• Compared with the 2022 model, the 2021 model misses out on new, off-highway trim and equipment, for the 2022 Tacoma TRD Pro, and an enhanced version of the Tacoma Trail Edition.
  • The down side of good off-highway cred is that the on-road ride is a little rough.
  • 2. 2022 Honda Ridgeline2021 Honda RidgelineHonda Ridgeline. HondaAverage Price:
  • $42,200 average suggested retail
  • $474.92 average monthly lease price (non-captive)
  • Why We Picked It: 

    Judging by December sales numbers, availability could be an advantage for the Honda Ridgeline. Its December sales were up 29% vs. a year ago, while sales were down for most competitors, Motor Intelligence said. Market Scan rates both the 2022 and the 2021 Honda Ridgeline among its Best Lease Deals for December. The 2021 has an average suggested retail price of $41,750, and an average best monthly lease payment of $488.22. Click here to read a review of the 2021 Honda Ridgeline and a comparison review versus the compact Hyundai Santa Cruz.  

  • The 2021 Honda Ridgeline got a significant facelift, which carries over to the 2022 model. Improvements include a roomier interior and spaces to stow things.
  • On the exterior, there’s a new, lockable “in-bed trunk” in the pickup bed.
  • The standard engine is a good one, a 3.5-liter V-6, with a nine-speed automatic transmission.
  • Cons:
  • No other engine upgrade available.
  • It’s optimized for on-road, which after all is where just about all drivers spend most of their time, but its off-highway capability is not a big strength.
  • Ditto for heavy towing (it hauls 5,000 pounds) 
  • 3. 2022 Chevrolet Silverado 3500 HD 2021 Chevrolet Silverado 2500HDChevrolet Silverado. ChevroletAverage Price:
  • $48,349.55 average suggested retail
  • $543.28 average best monthly lease payment (non-captive) 
  • Why We Picked It:

    Towing is a good reason to buy the heavy-duty 2022 Chevy Silverado 3500 HD. Market Scan also listed another Silverado variant among its Best Lease Deals for the month, the (relatively) light-duty 2021 Chevy Silverado 1500, at $44,727.51 average suggested retail, $523.91 average best monthly lease payment. 

  • Features to facilitate towing include improved rear-facing camera views and a warning while backing with a trailer, if a “jackknife” situation develops.
  • Some convenience and safety features, which were optional or unavailable on less-expensive models, are made standard.
  • A multi-use, Multi-Flex tailgate became available starting with some 2021 models. It can be folded and secured several different ways, to create a step up to the load bed, or lowered to create a flat extension to the bed, to support extra-long loads.
  • Cons:
  • Availability could be a problem. Total Chevy Silverado sales were down 25% in November compared with the year-ago month, according to Motor Intelligence. Still, that’s an improvement over September, when sales were down 44%.
  • The Multi-Flex tailgate is optional, at $595 by itself or it can be ordered as part of a package of options, according to 
  • In most configurations, the interior feels like a work truck, which is fine if it’s a work truck.
  • 4. 2022 GMC Sierra 3500 HD 2021 GMC Sierra 2500HDGMC Sierra. GMCAverage Price:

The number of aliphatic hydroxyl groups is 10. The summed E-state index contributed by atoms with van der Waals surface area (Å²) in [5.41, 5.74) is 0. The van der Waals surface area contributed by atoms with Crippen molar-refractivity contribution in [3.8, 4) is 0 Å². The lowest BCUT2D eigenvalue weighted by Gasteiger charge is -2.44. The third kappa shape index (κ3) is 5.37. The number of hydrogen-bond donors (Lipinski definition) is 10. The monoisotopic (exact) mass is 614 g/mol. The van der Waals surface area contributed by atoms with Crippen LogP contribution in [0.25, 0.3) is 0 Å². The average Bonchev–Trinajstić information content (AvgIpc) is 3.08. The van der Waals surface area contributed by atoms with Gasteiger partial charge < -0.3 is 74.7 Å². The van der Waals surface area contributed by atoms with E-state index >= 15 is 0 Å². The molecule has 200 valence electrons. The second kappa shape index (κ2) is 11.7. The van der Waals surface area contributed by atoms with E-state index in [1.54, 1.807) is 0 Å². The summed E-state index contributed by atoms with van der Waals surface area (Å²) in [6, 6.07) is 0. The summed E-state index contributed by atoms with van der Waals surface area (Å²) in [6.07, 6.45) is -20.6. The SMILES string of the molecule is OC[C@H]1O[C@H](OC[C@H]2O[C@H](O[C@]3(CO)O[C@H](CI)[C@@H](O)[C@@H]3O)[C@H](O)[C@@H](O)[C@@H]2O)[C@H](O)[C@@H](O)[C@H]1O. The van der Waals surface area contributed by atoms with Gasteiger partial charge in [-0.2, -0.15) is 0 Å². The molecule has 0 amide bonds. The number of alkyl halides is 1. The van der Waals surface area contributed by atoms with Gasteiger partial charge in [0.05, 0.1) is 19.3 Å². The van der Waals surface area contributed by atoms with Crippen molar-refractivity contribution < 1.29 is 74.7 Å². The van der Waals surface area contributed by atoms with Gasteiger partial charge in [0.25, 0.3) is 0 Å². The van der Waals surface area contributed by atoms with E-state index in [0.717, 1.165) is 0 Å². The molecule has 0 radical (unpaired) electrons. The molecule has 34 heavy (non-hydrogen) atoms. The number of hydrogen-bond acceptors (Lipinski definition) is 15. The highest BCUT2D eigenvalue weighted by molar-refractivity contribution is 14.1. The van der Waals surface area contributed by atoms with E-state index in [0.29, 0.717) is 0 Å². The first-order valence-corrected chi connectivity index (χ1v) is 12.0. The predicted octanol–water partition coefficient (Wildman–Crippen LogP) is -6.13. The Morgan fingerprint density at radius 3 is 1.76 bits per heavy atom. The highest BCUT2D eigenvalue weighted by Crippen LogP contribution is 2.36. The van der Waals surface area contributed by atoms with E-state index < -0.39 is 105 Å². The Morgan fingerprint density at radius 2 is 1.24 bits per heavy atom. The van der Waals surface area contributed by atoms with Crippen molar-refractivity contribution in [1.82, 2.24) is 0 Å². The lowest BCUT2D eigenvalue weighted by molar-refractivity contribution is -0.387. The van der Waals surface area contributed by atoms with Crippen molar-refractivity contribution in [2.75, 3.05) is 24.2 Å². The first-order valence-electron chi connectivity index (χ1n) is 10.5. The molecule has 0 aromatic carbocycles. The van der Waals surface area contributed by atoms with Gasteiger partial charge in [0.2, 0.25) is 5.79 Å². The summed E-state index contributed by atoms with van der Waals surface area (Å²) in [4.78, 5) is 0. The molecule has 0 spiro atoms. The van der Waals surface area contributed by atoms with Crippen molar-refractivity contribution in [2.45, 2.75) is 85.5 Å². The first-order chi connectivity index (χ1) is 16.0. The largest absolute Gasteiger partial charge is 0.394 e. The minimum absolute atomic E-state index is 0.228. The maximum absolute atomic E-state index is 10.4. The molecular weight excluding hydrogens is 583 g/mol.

• $51,128.33 average suggested retail
  • $581.95   WAS 558 average best monthly lease payment (non-captive)
  • Why We Picked It

    The 2022 GMC Sierra 3500 HD is the sibling to the 2022 Chevrolet Silverado 3500, also from General Motors. Market Scan’s choices for Best Lease Deals for December also include two other versions of the GMC Sierra: the 2021 GMC Sierra 3500 HD, and the 2022 GMC Sierra 2500 HD. All three are listed here together to save space. Click here to read our review of the GMC Sierra. 

  • Considering it’s positioned as the flashier sibling to the Chevy Silverado, the GMC Sierra isn’t that much more expensive, based on the average sticker price as equipped, and the average monthly lease payment.
  • The GMC Sierra isn’t exactly rare, but the Chevy Silverado outsells it more than 2-to-1, so you’re less likely to see yourself coming and going in the GMC.
  • Features aimed at making towing safer and easier, like cameras with rear and side views
  • Cons: 
  • Availability could be a problem. November sales were down 17% vs. a year ago, according to Motor Intelligence. That’s for all versions of the GMC Sierra combined.
  • Starting price for the Denali version is a stiff $65,500 not counting destination charge, tax, title, license, dealer fees and any additional optional equipment. Yet GMC says more than half of GMC Sierra HD buyers choose Denali, so those customers don’t seem to be deterred.
  • Many desirable features are optional, including some high-tech safety and convenience features.
  • 5. 2021 Jeep Gladiator Jeep Gladiator in motionJeep Gladiator. Bill HowardAverage Price:
  • $43,883.81 average suggested retail
  • $506.93 best average monthly lease price (non-captive)
  • Why We Picked It: 

    The Jeep Gladiator debuted in 2019, for the 2020 model year. It’s Jeep’s first pickup since 1993, and it’s closely related to the four-door Jeep Wrangler. Since it has a pickup bed, the Jeep Gladiator can accommodate people who want to haul both people and stuff, on- or off-highway. Click here to see our review of the Jeep Gladiator.   

  • In November, Jeep introduced Jeep Graphics Studio, a web site that allows Jeep Gladiator and Jeep Wrangler owners to purchase customized interior and exterior graphic decals, with patterns like woodgrain, or topographic maps.